Re:ZFS? (1)

zsau (266209) | more than 6 years ago | (#22584696)

You seem to know a lot about ZFS. Is it a file system suitable for use on home computers or small file servers that just let us access movies and music from any computer in the house? Or is it complete overkill in that situation and I should just stay with whatever filesystem I have at the moment.

No need to comment (5, Insightful)

RiotingPacifist (1228016) | more than 6 years ago | (#22581994)

with the announcement of the features last night the following topics were beaten to death already:
Why use FreeBSD? (why not?)
FreeBSD is dead! (clearly its not)
FreeBSD is not dead!
yahoo use freeBSD (nobody cares)
FreeBSD vs Linux (ooh flame ware, but then everybody realized that it doesnt matter some people prefer FreeBSD for stability & the fact its all integrated, some people prefer linux because it has lots of flashy features & there are loads of projects to add extra features to it ( but they're not integrated and don't always play well together)!)

please go about your business there's nothing to spam about here!

Re:No need to comment (5, Funny)

LingNoi (1066278) | more than 6 years ago | (#22582118)

You just made Slashdot boring. : /

Re:No need to comment (1, Interesting)

BasharTeg (71923) | more than 6 years ago | (#22582444)

How about the benchmarks that show that FreeBSD just took the performance crown from Linux?

STABLE (-1, Redundant)

webword (82711) | more than 6 years ago | (#22582016)

I love how STABLE just sticks out, like BSD wasn't stable before. Ha!

It was damn stable and it'll be stable again, and again...

Re:STABLE (5, Informative)

cperciva (102828) | more than 6 years ago | (#22582560)

*I love how STABLE just sticks out, like BSD wasn't stable before. Ha!*

"7-STABLE" is FreeBSD-speak for "this implements the FreeBSD 7 API/ABI, and any program you write or compile for an earlier release will work just fine on a later release". In other words, the Application Programming/Binary Interfaces won't change in incompatible ways.

This is in contrast to Linux, where updating to a new kernel (belonging to the same "stable" kernel branch, or even applying security patches) can make programs break until you recompile them.

Re:STABLE (0, Redundant)

morgan_greywolf (835522) | more than 6 years ago | (#22583038)

Yeah, but OTOH --

Linux has had journaling file systems for years. In fact, it has excellent support for multiple journalled file systems -- XFS, ReiserFS, ext3, and JFS. FreeBSD is just now getting around to supporting journalled file systems. ZFS support has been available in FUSE for quite a while now and I believe is more fully featured than what is found in FreeBSD 7. Linux has also had support for SCTP for quite a while as well. Linux has support for lots more hardware, too.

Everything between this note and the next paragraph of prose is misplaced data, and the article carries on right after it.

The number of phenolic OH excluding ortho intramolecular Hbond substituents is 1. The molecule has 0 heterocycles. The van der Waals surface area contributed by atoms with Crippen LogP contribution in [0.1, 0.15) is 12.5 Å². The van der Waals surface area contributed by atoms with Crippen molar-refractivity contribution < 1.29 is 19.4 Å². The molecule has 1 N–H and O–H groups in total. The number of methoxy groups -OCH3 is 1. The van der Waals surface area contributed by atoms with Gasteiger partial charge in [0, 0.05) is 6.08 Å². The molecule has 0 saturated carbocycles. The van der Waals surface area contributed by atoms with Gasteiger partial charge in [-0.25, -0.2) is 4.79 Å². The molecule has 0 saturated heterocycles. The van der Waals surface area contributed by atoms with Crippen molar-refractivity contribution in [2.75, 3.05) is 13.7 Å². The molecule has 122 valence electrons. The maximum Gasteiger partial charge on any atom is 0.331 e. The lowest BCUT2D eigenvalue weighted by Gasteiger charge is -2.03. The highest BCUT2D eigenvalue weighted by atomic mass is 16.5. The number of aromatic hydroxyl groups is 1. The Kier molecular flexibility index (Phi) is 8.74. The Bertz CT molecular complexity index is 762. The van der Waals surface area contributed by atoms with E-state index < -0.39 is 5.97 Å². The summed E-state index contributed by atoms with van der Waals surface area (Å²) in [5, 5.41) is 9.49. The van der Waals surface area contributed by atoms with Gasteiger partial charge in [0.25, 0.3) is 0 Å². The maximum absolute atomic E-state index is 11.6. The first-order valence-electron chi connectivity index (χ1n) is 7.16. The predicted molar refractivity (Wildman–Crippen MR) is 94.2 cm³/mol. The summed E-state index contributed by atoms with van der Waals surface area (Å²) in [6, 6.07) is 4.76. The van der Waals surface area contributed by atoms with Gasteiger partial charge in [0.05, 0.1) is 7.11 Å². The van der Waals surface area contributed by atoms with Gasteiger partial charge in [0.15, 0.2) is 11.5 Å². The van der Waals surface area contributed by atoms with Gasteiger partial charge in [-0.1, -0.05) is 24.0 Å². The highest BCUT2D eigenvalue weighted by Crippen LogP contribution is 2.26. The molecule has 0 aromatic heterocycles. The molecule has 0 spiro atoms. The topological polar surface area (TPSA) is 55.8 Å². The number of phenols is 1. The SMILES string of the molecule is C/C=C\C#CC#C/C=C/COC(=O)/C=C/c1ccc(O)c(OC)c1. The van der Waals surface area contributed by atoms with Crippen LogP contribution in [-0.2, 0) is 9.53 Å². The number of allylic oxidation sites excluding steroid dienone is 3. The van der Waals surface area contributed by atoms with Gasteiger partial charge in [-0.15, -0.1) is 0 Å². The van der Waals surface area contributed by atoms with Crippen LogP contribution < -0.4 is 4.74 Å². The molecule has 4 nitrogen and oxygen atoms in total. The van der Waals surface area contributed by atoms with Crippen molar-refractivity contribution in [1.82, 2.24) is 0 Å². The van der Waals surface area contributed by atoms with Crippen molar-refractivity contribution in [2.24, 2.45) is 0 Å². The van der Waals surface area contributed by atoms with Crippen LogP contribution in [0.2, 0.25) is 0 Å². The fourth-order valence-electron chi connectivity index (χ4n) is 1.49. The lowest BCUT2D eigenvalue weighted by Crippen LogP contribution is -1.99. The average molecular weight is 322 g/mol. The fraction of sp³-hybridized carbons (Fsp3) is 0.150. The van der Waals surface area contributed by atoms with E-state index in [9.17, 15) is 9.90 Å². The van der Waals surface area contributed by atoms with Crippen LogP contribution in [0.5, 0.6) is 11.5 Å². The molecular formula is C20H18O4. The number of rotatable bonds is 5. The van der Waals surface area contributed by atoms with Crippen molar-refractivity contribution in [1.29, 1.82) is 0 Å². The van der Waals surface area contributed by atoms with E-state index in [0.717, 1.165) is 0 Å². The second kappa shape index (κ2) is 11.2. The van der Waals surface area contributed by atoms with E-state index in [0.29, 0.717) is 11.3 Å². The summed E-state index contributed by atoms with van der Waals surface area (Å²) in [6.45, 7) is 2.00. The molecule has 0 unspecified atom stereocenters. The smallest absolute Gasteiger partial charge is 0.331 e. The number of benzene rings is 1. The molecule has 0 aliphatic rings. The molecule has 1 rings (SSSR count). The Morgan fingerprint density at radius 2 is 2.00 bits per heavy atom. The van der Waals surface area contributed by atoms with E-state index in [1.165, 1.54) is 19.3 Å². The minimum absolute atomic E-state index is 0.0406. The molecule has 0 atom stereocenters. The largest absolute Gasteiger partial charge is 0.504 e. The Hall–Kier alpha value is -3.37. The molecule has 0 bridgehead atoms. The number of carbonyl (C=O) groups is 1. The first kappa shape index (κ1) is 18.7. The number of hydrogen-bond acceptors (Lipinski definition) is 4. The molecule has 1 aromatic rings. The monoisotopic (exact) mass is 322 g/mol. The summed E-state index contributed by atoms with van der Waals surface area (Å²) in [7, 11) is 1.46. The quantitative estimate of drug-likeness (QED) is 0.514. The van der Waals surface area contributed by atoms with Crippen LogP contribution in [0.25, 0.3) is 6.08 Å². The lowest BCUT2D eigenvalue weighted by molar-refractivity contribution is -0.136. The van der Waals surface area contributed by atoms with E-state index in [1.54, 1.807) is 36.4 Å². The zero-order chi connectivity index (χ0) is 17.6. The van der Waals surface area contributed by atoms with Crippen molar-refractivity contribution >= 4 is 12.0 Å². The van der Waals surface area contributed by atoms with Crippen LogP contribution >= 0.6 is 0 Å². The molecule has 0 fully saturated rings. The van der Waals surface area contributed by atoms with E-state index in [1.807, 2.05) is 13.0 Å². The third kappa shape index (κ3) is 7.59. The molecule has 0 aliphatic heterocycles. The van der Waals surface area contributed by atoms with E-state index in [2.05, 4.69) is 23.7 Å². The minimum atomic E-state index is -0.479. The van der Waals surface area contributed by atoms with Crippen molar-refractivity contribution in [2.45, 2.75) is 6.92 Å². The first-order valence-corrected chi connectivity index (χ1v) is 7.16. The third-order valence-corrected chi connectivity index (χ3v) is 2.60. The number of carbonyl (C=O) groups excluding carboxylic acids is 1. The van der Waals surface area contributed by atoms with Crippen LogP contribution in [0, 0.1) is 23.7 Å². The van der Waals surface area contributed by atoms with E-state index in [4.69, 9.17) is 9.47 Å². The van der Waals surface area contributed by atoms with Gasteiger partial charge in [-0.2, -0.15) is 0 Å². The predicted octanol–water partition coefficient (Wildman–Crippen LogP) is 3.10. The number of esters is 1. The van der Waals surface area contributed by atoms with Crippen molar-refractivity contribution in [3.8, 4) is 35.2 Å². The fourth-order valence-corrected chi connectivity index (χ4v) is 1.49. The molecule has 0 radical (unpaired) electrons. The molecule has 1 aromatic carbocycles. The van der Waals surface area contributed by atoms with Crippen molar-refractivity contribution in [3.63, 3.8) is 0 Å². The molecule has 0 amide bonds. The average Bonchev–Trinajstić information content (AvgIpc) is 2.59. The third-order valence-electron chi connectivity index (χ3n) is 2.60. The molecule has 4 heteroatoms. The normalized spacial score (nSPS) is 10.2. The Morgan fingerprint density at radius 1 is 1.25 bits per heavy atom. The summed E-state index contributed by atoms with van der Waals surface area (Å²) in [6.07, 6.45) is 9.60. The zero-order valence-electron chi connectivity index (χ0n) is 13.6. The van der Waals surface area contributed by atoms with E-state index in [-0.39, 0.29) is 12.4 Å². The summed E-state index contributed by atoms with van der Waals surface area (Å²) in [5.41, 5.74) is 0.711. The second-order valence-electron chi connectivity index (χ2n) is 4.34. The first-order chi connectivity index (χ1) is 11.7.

So, you take your tradeoffs -- do you want cutting edge desktop features or are you more concerned with stability? If stability is the name of the game, then of course you want something as stodgy as FreeBSD. Otherwise, if you're willing to live with the occasional odd program that needs to be recompiled with the new kernel or the occasional kernel bug that pops up, then use Linux.

It's also about your requirements. That's why we have freedom of choice.
 

Re:STABLE (5, Interesting)

Just Some Guy (3352) | more than 6 years ago | (#22583308)

Linux has had journaling file systems for years.

FreeBSD hasn't wanted journaling filesystems for years, since we've had softupdates which solve many of the same problems but with half the writes. The recent gjournal plugin to the GEOM system is a block-level journal. In other words, it handles all writes to a device, whether or not the overlying filesystem supports journaling. Journaled FAT anyone?

I just said journal a lot, didn't I?

Re:STABLE (1)

ruinevil (852677) | more than 6 years ago | (#22583384)

Explain to me the advantages of journaling over soft updates, which UFS2 supports? I also want to know what the new gjournal FreeBSD utility actually does, especially when used with UFS2. Does it keep a log of changes, along with the metadata updates of the UFS2 soft updates?

Re:STABLE (1)

Just Some Guy (3352) | more than 6 years ago | (#22583656)

I also want to know what the new gjournal FreeBSD utility actually does, especially when used with UFS2.

From gjournal(8):

This is block level journaling, not file system level journaling, which means gjournal everything gets logged, e.g.: for file systems, it journals both data and metadata.

But BSD is dead. (-1, Flamebait)

Anonymous Coward | more than 6 years ago | (#22582096)

A new release? I thought BSD was dead.

Re:But BSD is dead. (1)

slack_prad (942084) | more than 6 years ago | (#22584756)

It has re spawned.

Oooh (0, Funny)

Anonymous Coward | more than 6 years ago | (#22582136)

Pretty red section, I've never seen the BSD section before. Slashdot needs more sections with nice colors.

ZFS Support (5, Informative)